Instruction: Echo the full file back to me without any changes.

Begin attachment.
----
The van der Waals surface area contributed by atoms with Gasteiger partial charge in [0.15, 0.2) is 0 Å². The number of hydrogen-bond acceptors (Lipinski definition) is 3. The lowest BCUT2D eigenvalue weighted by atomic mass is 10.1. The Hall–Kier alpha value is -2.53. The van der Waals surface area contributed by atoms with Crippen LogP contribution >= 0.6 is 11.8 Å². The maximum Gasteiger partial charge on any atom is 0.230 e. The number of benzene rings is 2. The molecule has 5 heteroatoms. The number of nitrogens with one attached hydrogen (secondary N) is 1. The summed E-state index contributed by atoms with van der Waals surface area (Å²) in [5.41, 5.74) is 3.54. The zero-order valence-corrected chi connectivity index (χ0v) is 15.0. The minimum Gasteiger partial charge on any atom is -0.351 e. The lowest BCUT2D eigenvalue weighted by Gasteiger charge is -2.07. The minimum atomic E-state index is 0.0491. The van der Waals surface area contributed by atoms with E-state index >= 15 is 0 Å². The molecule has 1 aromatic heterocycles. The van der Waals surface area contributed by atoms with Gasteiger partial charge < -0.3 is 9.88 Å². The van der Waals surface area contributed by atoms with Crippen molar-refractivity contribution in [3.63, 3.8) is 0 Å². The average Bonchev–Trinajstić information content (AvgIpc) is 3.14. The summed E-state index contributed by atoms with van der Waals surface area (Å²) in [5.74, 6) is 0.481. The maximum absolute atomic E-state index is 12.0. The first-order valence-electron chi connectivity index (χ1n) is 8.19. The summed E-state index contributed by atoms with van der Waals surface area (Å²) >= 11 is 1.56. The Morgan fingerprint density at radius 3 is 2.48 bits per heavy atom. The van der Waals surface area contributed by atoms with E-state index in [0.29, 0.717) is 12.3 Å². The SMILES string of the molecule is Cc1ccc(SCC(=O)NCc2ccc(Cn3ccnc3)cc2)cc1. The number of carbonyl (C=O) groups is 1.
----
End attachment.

The van der Waals surface area contributed by atoms with Gasteiger partial charge in [0.15, 0.2) is 0 Å². The number of hydrogen-bond acceptors (Lipinski definition) is 3. The lowest BCUT2D eigenvalue weighted by atomic mass is 10.1. The Hall–Kier alpha value is -2.53. The van der Waals surface area contributed by atoms with Crippen LogP contribution >= 0.6 is 11.8 Å². The maximum Gasteiger partial charge on any atom is 0.230 e. The number of benzene rings is 2. The molecule has 5 heteroatoms. The number of nitrogens with one attached hydrogen (secondary N) is 1. The summed E-state index contributed by atoms with van der Waals surface area (Å²) in [5.41, 5.74) is 3.54. The zero-order valence-corrected chi connectivity index (χ0v) is 15.0. The minimum Gasteiger partial charge on any atom is -0.351 e. The lowest BCUT2D eigenvalue weighted by Gasteiger charge is -2.07. The minimum atomic E-state index is 0.0491. The van der Waals surface area contributed by atoms with E-state index >= 15 is 0 Å². The molecule has 1 aromatic heterocycles. The van der Waals surface area contributed by atoms with Gasteiger partial charge < -0.3 is 9.88 Å². The van der Waals surface area contributed by atoms with Crippen molar-refractivity contribution in [3.63, 3.8) is 0 Å². The average Bonchev–Trinajstić information content (AvgIpc) is 3.14. The summed E-state index contributed by atoms with van der Waals surface area (Å²) in [5.74, 6) is 0.481. The maximum absolute atomic E-state index is 12.0. The first-order valence-electron chi connectivity index (χ1n) is 8.19. The summed E-state index contributed by atoms with van der Waals surface area (Å²) >= 11 is 1.56. The Morgan fingerprint density at radius 3 is 2.48 bits per heavy atom. The van der Waals surface area contributed by atoms with E-state index in [0.29, 0.717) is 12.3 Å². The SMILES string of the molecule is Cc1ccc(SCC(=O)NCc2ccc(Cn3ccnc3)cc2)cc1. The number of carbonyl (C=O) groups is 1.